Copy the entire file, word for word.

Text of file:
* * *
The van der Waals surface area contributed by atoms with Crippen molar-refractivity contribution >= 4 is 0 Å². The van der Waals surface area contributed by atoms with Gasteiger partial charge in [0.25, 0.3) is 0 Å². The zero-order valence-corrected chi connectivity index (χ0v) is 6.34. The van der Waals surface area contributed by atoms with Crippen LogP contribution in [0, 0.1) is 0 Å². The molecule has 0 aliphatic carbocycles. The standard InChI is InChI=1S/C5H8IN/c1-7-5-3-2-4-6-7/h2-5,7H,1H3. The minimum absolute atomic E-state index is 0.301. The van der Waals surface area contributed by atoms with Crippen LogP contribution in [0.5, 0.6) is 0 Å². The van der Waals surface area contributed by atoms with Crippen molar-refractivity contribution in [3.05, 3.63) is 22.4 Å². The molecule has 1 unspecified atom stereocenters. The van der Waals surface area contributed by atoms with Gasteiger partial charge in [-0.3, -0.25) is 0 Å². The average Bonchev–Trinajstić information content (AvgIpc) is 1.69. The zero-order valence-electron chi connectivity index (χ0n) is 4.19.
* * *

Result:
The van der Waals surface area contributed by atoms with Crippen molar-refractivity contribution >= 4 is 0 Å². The van der Waals surface area contributed by atoms with Gasteiger partial charge in [0.25, 0.3) is 0 Å². The zero-order valence-corrected chi connectivity index (χ0v) is 6.34. The van der Waals surface area contributed by atoms with Crippen LogP contribution in [0, 0.1) is 0 Å². The molecule has 0 aliphatic carbocycles. The standard InChI is InChI=1S/C5H8IN/c1-7-5-3-2-4-6-7/h2-5,7H,1H3. The minimum absolute atomic E-state index is 0.301. The van der Waals surface area contributed by atoms with Crippen LogP contribution in [0.5, 0.6) is 0 Å². The van der Waals surface area contributed by atoms with Crippen molar-refractivity contribution in [3.05, 3.63) is 22.4 Å². The molecule has 1 unspecified atom stereocenters. The van der Waals surface area contributed by atoms with Gasteiger partial charge in [-0.3, -0.25) is 0 Å². The average Bonchev–Trinajstić information content (AvgIpc) is 1.69. The zero-order valence-electron chi connectivity index (χ0n) is 4.19.